Every woman should feel free to experience sexuality in a natural and personal way, as well as to have or not have the desire to be a mother and create a family with her partner. There are no rules, it is a world in which the rights of women with disabilities to make decisions about their lives, sexuality and motherhood must be guaranteed and free from any kind of prejudice. 

3. A disabled woman is too fragile to carry a pregnancy 

Women with physical disabilities are about as likely to become mothers as women of similar age without disabilities and, even for women disabled from birth, pregnancy is not dangerous in itself.
Looking again at the example of a woman with multiple sclerosis, during gestation she would have to discontinue therapy. As a consequence, typical symptoms such as balance problems, difficulty in walking could occur. In general, the sense of fatigue during pregnancy may worsen.

For those who have the desire to give birth at home, we recommend Big Belly, a'midwife which offers a home service around Rome

MIA MEDICAL ITALIA offers many types of services for the rental of all types of aids suitable to facilitate the daily life of a disabled mother, such as electric bed lifters e indoor electric wheelchairs for disabled to facilitate their independence and movement within the home space.


4. A disabled woman who needs care is unable to care for a child

There are many misconceptions regarding new mothers with disabilities. How can they
Caring for another person, when they themselves are in need
of someone else's help to carry out normal daily activities?

It is certainly true that depending on the nature of the disability, the daily tasks
Of a mom might be more difficult or challenging. If it is a
physical disability, there may be problems with picking up your child or with
Perform activities such as grocery shopping, housework, cleaning or cooking.
Disabled mothers with physical ailments may need to use
adaptations to care for their children through, for example, the
assistive technology or adaptations in technology or equipment for
safely lift or carry their babies, change diapers, breastfeed or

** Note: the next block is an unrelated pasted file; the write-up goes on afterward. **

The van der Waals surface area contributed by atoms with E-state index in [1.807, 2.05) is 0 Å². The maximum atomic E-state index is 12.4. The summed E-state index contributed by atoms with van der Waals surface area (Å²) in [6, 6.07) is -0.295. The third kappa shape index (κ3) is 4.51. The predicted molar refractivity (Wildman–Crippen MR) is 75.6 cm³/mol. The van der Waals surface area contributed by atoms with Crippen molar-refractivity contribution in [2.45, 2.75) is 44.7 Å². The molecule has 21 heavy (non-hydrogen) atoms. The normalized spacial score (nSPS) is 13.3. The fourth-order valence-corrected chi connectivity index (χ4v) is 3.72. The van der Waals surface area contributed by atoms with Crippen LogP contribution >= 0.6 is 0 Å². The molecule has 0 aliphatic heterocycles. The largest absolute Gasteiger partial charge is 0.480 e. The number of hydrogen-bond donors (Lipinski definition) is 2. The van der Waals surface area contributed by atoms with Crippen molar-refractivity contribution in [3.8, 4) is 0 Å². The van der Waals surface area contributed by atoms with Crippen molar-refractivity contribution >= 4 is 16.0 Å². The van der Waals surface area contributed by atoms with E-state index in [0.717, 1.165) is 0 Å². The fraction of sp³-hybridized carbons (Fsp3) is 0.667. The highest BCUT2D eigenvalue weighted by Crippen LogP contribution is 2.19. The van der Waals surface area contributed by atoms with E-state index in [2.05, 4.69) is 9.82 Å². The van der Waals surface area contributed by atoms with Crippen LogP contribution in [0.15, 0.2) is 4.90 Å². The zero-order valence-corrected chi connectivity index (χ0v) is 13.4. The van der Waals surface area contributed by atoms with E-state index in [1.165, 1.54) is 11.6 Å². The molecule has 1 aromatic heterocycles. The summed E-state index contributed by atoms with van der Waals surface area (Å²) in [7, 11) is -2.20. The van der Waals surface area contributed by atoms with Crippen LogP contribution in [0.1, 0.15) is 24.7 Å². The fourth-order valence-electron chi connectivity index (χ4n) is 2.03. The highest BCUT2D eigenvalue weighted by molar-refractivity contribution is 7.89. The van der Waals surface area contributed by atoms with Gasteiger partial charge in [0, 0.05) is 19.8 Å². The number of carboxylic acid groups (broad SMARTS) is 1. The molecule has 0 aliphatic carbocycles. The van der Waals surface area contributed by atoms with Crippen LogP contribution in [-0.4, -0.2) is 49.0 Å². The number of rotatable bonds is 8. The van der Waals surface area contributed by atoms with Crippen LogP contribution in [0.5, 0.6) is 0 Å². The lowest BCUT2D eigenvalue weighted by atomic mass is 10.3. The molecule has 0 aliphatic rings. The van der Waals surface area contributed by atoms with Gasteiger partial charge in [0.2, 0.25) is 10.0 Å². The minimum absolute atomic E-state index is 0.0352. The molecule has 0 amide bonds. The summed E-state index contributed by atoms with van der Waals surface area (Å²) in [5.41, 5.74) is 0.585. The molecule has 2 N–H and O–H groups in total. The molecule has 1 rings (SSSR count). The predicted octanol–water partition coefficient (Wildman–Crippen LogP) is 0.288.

give them a bath.
If a mom gets tired easily, she may have difficulty holding the
I step with a very active child. These are all real facts. But often it is not
taken into consideration the role of the companion, which is fundamental and
completely different from the idea we have in Italian society. Especially when the newborn is small, the partner can play a fundamental role of
primary caregiving.
In any case, once they are grown, children can be involved in supporting and
In the care of a disabled parent and help with household chores.

For a new mom with a disability, recognizing when you need help can
be difficult, but knowing your limits and planning in advance what support
will be needed can help make things easier for moms and their children.

5. A disabled woman can transmit the disease to her child

There is a strong fear of pregnancy and its consequences. For example, there is
thinks that women with disabilities may have problems following childbirth or
may transmit the disease to their child. These concerns can
affect their lives, making them less independent in their decisions, and
Giving them less privacy.
When it comes to genetic disability, it is definitely important to undergo
any tests to exclude the possibility of transmitting the disease to the child, and
To learn about the risks posed by genetic abnormalities.

The world of disability is still a very complex discourse. But if we can
putting aside all the prejudices related to this issue, we realize that the
The most important thing for a child is love. And love is something that comes
given in a completely natural way, regardless of the physical condition of a
parent. A woman with a physical disability will not be able to play soccer
with your child, but will be able to sit on the floor with them to play with Legos.
The only thing children really need is love, as is true that
every child always manages to adapt to the mom they have, because in the end,
Let's face it, no mom is perfect.